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Man + Machine = ?

November 26, 2009

A while ago I was searching around the web for some history of the field of Information Retrieval and came upon an essay by Vannevar Bush, titled “As We May Think”, written in 1945. The article is fascinating. Bush writes about the state of science in 1945, addressing current problems and future directions. What is most interesting about his analysis is that he puts his finger on the problem of the unmanageable amount of information and his solution is something close to what we have today – computers, digitization and the internet. Looking back to his original cry for help though, it doesn’t seem that these fantastic machines and fantastic technology have actually saved us from drowning in information. Maybe we’re just more used to having to swim through these deep information waters.

I’ve included a lot of quotes from the text here because I think his writing is really captivating. You might actually want to just read the original essay instead (link above) – definitely worth the time, and not much longer than this blog post.

Bush begins by talking about what he sees as one of the main problems facing science in 1945:

There is a growing mountain of research. But there is increased evidence that we are being bogged down today as specialization extends. The investigator is staggered by the findings and conclusions of thousands of other workers—conclusions which he cannot find time to grasp, much less to remember, as they appear.

The difficulty seems to be…that publication has been extended far beyond our present ability to make real use of the record. The summation of human experience is being expanded at a prodigious rate, and the means we use for threading through the consequent maze to the momentarily important item is the same as was used in the days of square-rigged ships.

He knows the change is coming, that something big is on its way. How could it not? After all,

Note the automatic telephone exchange, which has hundreds of thousands of such contacts, and yet is reliable. A spider web of metal, sealed in a thin glass container, a wire heated to brilliant glow, in short, the thermionic tube of radio sets, is made by the hundred million, tossed about in packages, plugged into sockets—and it works! Its gossamer parts, the precise location and alignment involved in its construction, would have occupied a master craftsman of the guild for months; now it is built for thirty cents. The world has arrived at an age of cheap complex devices of great reliability; and something is bound to come of it.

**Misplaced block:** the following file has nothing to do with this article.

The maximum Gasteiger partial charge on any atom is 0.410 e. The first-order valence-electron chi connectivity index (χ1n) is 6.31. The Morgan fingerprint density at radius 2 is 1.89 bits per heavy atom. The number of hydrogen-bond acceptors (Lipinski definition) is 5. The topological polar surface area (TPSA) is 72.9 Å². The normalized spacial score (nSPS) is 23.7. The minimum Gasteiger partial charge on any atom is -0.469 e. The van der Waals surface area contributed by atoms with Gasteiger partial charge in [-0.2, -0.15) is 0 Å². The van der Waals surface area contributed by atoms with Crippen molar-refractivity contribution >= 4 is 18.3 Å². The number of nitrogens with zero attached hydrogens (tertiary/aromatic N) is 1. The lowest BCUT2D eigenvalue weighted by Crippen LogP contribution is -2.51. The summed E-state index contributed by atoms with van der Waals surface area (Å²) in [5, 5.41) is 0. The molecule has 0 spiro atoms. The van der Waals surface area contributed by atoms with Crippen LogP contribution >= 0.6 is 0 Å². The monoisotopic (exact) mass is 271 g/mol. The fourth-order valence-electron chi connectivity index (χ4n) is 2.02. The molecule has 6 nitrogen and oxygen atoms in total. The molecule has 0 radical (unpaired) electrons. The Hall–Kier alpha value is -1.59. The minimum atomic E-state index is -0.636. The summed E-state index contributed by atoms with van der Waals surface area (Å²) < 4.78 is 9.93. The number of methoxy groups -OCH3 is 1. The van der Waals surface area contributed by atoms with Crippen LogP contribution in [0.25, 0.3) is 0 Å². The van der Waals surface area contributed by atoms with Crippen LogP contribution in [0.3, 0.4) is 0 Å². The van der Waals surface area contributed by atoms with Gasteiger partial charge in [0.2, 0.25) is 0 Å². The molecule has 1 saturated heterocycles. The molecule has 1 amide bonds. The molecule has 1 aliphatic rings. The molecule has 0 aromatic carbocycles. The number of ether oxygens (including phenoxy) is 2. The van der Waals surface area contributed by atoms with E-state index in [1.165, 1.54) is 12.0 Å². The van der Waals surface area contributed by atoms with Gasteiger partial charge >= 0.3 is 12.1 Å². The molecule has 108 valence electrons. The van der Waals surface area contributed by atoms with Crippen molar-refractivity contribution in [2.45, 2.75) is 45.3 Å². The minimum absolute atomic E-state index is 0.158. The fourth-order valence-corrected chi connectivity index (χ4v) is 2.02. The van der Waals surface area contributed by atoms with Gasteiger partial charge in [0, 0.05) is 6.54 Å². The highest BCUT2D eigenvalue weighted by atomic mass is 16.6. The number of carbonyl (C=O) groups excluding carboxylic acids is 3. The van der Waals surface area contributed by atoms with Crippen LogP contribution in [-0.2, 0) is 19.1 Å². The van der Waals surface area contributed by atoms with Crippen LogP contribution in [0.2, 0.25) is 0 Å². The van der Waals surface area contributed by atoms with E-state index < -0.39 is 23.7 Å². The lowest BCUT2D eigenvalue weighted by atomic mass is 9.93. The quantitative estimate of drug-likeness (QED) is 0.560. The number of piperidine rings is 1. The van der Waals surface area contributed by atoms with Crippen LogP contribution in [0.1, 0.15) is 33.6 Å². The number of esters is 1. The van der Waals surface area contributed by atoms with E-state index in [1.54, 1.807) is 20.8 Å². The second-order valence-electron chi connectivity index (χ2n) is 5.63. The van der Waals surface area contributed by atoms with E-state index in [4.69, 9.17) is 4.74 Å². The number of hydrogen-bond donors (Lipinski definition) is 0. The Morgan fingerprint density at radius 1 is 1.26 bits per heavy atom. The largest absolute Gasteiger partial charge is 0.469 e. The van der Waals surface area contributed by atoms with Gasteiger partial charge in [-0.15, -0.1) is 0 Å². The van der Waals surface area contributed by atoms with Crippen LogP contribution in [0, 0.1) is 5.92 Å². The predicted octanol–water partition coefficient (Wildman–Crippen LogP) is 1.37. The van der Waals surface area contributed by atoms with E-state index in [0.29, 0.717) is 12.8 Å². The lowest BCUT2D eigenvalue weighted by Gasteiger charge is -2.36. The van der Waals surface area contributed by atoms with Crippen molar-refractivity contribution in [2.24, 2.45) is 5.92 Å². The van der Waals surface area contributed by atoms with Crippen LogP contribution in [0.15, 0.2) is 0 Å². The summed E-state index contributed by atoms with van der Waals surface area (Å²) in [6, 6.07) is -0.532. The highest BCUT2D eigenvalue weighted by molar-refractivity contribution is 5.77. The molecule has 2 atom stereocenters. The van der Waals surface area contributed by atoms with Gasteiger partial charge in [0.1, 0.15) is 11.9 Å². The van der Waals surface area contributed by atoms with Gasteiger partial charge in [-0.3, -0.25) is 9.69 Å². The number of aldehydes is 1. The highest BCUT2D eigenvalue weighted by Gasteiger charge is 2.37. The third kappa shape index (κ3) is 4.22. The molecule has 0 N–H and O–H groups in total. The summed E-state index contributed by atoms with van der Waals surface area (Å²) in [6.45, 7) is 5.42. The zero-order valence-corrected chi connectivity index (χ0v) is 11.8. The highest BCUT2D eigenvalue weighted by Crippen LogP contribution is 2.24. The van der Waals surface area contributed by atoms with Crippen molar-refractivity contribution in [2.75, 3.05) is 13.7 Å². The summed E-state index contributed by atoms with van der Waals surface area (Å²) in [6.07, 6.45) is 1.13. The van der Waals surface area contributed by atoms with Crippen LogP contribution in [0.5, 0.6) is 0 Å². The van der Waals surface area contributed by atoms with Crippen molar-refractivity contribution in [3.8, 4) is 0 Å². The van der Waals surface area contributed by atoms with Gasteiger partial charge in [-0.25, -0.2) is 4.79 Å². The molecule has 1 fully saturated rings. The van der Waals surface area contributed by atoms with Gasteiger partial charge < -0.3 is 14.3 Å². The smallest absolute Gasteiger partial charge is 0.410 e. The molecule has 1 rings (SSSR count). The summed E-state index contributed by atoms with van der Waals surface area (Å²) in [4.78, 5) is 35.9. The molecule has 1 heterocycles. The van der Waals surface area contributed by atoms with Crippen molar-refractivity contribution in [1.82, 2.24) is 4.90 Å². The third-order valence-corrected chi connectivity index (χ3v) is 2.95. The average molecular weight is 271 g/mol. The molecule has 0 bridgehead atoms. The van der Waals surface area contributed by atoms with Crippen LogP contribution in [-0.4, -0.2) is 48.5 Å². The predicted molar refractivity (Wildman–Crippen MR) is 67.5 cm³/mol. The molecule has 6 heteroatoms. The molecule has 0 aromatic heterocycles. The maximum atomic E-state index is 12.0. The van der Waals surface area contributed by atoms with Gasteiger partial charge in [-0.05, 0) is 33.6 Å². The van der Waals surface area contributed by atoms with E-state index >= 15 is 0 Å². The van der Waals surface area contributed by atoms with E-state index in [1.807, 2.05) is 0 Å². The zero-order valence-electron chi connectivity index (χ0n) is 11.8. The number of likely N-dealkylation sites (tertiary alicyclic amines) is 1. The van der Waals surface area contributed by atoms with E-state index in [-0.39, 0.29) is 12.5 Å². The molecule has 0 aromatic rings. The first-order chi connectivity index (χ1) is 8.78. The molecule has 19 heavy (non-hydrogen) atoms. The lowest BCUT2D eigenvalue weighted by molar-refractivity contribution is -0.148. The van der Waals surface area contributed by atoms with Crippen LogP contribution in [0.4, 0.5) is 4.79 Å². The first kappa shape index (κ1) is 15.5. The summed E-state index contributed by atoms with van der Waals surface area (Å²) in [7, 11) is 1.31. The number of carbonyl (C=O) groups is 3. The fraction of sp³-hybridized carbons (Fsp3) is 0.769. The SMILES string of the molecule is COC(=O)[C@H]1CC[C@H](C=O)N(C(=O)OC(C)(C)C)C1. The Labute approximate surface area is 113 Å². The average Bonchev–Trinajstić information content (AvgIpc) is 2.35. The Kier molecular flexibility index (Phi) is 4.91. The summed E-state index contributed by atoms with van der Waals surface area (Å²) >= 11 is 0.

But, he argues, there has yet to be such revolutionary technology in the realm of information storage and retrieval. When it comes to “the manipulation of ideas and their insertion into the record,”

…we seem to be worse off than before—for we can enormously extend the record; yet even in its present bulk we can hardly consult it….There may be millions of fine thoughts, and the account of the experience on which they are based, all encased within stone walls of acceptable architectural form; but if the scholar can get at only one a week by diligent search, his syntheses are not likely to keep up with the current scene.

The biggest obstacle separating us from information (“the record”) is caused by “the artificiality of systems of indexing”:

When data of any sort are placed in storage, they are filed alphabetically or numerically, and information is found (when it is) by tracing it down from subclass to subclass. It can be in only one place, unless duplicates are used; one has to have rules as to which path will locate it, and the rules are cumbersome. Having found one item, moreover, one has to emerge from the system and re-enter on a new path.

The human mind does not work that way. It operates by association. With one item in its grasp, it snaps instantly to the next that is suggested by the association of thoughts, in accordance with some intricate web of trails carried by the cells of the brain. It has other characteristics, of course; trails that are not frequently followed are prone to fade, items are not fully permanent, memory is transitory. Yet the speed of action, the intricacy of trails, the detail of mental pictures, is awe-inspiring beyond all else in nature.

Man cannot hope fully to duplicate this mental process artificially, but he certainly ought to be able to learn from it.